NORWAY - Norwegian businesses must be given the opportunity to postpone registration with mandatory occupational pension schemes due to the burden of administration costs, says The Federation of Norwegian Commercial and Service Enterprises (HSH).
The Norwegian government proposed new legislation last Friday which will introduce mandatory occupational pension schemes for all private enterprises from July 1 2006. The new legislation will affect 600,000 employees in 130,000 enterprises, and the total cost for the companies is estimated to be NOK3.3bn (e419m).
The costs for the administration of the pension scheme will be covered by the company, and the minimum requirement is to contribute 2% of wages, if the company establishes a defined contribution scheme.
“The proposal is an important element towards safe pensions for all, and will ensure old age pension rights in addition to pension rights from the national social security system for most employees,“ said minister of finance Per-Kristian Foss.
But the proposal was criticised by The Federation of Norwegian Commercial and Service Enterprises (HSH) for bringing unnecessary administration costs for smaller companies.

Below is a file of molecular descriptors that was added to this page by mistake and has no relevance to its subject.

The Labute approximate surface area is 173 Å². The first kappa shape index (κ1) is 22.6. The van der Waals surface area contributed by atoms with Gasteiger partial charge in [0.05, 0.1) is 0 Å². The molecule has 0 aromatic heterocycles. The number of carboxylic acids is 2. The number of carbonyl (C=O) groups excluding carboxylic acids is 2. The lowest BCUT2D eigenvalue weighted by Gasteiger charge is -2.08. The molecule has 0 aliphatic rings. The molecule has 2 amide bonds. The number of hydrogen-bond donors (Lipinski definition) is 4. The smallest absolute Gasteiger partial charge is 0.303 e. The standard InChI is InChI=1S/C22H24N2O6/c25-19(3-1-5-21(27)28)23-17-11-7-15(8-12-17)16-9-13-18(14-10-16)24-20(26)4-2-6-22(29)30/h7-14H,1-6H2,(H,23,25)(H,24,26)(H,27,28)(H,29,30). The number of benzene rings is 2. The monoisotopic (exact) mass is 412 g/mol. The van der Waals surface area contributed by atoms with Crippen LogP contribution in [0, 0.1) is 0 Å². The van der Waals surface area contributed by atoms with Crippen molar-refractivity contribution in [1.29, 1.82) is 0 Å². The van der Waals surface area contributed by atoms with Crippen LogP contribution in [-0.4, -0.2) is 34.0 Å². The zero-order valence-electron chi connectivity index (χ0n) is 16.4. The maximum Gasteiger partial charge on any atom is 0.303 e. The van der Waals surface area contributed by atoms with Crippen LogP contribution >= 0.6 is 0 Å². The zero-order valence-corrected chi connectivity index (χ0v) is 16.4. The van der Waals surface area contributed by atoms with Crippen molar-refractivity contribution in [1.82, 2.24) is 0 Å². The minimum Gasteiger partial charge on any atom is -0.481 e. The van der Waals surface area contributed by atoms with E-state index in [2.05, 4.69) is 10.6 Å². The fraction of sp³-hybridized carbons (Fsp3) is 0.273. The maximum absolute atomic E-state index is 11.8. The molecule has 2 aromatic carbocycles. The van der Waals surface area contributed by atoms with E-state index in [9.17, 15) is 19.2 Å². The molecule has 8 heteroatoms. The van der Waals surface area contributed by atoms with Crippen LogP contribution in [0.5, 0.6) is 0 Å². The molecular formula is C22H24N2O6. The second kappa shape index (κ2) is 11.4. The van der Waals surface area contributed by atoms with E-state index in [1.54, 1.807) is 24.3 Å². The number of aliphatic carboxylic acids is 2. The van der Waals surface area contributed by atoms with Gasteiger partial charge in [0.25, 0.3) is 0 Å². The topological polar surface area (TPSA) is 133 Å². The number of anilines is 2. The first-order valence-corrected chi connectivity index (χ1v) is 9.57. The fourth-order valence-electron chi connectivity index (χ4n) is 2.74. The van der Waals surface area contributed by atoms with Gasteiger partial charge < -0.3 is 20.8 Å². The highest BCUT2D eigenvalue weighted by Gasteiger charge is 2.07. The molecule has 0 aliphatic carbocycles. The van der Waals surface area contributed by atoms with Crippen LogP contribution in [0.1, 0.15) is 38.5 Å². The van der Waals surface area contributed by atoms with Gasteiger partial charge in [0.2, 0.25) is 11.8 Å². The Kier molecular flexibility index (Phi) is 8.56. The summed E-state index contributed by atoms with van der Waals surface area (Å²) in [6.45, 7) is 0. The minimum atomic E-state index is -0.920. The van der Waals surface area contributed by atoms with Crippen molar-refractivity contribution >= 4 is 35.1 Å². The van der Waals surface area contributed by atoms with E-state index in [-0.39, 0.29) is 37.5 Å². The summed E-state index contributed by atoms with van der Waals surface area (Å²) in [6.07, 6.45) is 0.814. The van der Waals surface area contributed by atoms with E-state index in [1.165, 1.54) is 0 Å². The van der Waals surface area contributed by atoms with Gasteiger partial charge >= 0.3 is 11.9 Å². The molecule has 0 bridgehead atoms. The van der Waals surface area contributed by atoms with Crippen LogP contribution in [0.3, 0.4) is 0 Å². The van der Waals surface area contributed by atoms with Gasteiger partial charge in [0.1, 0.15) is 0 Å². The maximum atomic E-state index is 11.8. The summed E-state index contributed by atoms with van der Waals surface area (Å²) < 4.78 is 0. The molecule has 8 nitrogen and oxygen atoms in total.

The government should give the enterprises an opportunity to postpone registration with occupational pensions schemes until one year after employment, said Vibeke Madsen (pictured), head of HSH.
Madsen said she was particularly concerned about smaller companies in the service industry which employ staff on short term contracts.
Many of the enterprises that now will have to establish occupational pension schemes employ staff on short term contracts, that means contracts with a duration of less than 12 months. This is particularly apparent within the service industry.
Many of these enterprises will according to the proposal first have to pay contributions to the insurance companies and thereafter get their money paid back in premium funds.
This is not only an extremely inefficient pay structure, but also a considerable burden for enterprises with limited administration resources, said Madsen who pledged to work hard to get the government to change the proposal.
The proposed act will not apply to companies that have a pension scheme according to law or wage agreement for public employees.
By Andreas Walstad
The directors of collapsed construction giant Carillion were "contemptuous" of funding their defined benefit (DB) pension schemes, and "refused to give an inch", Frank Field has alleged.
The PPF 7800 deficit was slashed in half last month as gilt yields rose. Victoria Ticha asks if this is the start of a longer trend
Frank Field is to warn Sir Philip Green not to sell his Arcadia business without ensuring defined benefit (DB) pensions are adequately protected, PP can confirm.
Some 79% of people would like to see stricter rules and checks to ensure pension pots are secure, according to a survey by the Pensions and Lifetime Savings Association (PLSA).